Apple says it has already fixed an obscure security flaw
that could have allowed hackers to access data on an iOS device through the use of a specially-designed custom USB device that looks like a charger but in fact contains a tiny Linux-powered computer designed to insert malware. The fix is already present in the most recent iOS 7 beta and will be incorporated into the OS when it is released to the public this fall, the company says, and involves notifying users whenever they connect to another computer, even through the power adapter.
A demonstration of the hack, known as Mactans, was given at the annual Black Hat
security conference on Wednesday. The fake "power adapter" actually contained a tiny Beagleboard computer (approximate cost $45) which can be programmed to transmit malware into the iPhone through the Lightning connector. It successfully infected an iPhone 5 running iOS 6 with a bit of malware that programmed the phone to dial the number of one of the researchers behind the hack.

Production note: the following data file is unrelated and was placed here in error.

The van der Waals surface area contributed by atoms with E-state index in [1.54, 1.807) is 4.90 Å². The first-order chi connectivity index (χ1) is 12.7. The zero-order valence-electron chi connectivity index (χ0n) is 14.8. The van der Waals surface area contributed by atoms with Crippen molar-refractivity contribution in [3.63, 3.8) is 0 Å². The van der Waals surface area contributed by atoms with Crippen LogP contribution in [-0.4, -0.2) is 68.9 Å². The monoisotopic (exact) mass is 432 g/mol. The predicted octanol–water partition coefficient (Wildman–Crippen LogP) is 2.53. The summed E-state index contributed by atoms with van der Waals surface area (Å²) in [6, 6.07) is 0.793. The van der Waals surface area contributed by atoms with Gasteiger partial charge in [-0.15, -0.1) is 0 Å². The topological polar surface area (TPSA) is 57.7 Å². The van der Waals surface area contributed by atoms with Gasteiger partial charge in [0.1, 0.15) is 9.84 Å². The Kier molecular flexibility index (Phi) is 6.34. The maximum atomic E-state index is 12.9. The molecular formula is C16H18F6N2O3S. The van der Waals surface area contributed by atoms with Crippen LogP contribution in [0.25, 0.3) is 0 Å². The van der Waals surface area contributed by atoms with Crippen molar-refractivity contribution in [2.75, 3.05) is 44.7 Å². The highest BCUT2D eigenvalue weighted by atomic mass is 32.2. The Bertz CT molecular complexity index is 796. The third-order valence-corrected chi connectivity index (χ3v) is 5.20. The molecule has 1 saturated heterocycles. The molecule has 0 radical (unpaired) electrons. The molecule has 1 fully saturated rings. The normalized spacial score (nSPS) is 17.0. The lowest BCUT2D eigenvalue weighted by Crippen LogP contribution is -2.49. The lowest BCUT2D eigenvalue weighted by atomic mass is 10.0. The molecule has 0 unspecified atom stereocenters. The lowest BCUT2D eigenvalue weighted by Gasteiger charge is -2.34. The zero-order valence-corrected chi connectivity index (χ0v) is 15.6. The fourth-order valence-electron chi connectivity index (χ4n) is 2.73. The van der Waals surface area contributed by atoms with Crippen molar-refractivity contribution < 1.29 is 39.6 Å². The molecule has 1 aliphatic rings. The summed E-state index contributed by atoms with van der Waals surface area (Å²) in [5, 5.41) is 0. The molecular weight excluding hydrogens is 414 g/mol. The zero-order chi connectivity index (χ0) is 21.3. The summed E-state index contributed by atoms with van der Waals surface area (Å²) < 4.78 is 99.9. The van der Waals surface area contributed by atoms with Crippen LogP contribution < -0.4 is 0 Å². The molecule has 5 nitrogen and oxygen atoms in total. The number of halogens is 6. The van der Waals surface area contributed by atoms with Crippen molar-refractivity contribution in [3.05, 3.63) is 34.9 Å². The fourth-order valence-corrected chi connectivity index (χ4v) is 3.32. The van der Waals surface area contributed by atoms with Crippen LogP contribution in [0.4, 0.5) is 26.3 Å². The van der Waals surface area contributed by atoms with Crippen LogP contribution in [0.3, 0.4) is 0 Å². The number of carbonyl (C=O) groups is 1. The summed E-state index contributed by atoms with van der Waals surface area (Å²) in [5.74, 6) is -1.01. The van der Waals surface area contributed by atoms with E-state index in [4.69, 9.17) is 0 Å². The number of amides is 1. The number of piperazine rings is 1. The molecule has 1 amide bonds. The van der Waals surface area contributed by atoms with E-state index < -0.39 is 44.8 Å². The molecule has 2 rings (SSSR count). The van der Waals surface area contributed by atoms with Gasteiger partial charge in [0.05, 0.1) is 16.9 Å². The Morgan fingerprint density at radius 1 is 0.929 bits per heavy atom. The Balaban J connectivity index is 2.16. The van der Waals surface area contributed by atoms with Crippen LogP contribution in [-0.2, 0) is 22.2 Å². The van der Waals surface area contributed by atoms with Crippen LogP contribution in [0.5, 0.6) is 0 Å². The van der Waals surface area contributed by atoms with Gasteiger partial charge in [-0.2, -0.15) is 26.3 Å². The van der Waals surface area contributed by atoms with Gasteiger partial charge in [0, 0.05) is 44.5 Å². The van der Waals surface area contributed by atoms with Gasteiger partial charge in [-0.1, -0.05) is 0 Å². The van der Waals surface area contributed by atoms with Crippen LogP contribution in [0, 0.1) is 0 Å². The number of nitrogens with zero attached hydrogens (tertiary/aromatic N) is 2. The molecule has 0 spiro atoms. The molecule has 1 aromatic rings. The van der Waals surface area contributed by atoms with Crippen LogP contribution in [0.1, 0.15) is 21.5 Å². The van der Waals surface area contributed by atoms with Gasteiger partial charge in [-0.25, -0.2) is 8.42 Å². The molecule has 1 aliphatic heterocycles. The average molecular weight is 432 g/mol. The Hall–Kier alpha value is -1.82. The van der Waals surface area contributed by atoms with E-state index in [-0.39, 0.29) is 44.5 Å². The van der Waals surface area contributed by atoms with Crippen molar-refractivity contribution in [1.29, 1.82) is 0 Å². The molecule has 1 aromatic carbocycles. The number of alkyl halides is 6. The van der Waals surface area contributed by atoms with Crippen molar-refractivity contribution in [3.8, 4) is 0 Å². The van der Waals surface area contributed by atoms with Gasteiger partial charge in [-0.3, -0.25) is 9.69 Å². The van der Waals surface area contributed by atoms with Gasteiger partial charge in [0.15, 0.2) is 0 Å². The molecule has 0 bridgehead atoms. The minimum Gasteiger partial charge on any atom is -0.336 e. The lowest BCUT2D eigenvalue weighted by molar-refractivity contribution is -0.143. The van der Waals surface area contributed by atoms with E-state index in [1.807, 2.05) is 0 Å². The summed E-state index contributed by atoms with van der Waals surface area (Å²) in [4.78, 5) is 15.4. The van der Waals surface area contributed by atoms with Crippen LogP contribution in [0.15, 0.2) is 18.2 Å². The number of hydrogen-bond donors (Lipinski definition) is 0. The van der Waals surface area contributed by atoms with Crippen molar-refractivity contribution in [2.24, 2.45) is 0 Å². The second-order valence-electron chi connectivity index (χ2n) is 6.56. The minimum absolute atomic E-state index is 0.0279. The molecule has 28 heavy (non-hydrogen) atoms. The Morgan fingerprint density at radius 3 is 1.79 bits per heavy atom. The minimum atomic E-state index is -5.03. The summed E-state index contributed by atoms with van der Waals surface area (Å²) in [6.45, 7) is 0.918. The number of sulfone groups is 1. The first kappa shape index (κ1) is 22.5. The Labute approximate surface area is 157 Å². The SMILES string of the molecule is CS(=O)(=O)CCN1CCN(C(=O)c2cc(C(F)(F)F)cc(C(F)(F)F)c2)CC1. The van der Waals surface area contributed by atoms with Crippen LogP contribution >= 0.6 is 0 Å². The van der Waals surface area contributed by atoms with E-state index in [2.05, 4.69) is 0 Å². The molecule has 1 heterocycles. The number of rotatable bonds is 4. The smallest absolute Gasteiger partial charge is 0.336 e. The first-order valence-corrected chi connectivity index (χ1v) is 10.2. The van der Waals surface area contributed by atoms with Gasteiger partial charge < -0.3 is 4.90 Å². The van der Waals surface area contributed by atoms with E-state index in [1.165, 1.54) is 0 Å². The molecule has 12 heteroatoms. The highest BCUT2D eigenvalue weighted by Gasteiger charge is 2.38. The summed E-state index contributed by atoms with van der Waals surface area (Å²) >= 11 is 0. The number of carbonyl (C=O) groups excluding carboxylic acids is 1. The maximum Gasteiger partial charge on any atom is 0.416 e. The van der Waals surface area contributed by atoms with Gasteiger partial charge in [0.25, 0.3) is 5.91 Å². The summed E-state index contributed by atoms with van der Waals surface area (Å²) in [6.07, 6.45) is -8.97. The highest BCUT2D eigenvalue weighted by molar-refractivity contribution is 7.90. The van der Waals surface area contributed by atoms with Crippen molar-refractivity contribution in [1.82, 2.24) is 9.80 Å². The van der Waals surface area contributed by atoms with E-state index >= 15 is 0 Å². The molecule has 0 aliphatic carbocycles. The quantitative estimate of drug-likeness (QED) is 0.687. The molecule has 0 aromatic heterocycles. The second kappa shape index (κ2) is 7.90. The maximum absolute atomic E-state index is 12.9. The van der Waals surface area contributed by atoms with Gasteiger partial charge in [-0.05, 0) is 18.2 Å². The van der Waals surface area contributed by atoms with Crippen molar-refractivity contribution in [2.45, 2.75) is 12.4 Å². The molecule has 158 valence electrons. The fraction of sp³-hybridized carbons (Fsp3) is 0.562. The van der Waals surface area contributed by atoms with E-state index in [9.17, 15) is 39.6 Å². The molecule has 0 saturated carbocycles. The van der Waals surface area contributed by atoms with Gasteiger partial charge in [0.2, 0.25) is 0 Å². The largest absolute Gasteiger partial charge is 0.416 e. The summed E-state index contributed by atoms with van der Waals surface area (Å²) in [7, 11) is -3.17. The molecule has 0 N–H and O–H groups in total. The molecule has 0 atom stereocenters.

An Apple spokesman thanked the researchers for making the company aware of the problem prior to releasing the information publicly, allowing the company to develop a way to prevent future use of the attack. Fortunately for Apple, the vast majority of its iOS userbase upgrades to the latest version almost as soon as it is available
; when iOS 6 was released, some 80 percent of the userbase was already on it by the end of the first week of availability. The fix will probably be added to updates of iOS 6 as well as a security precaution at some point.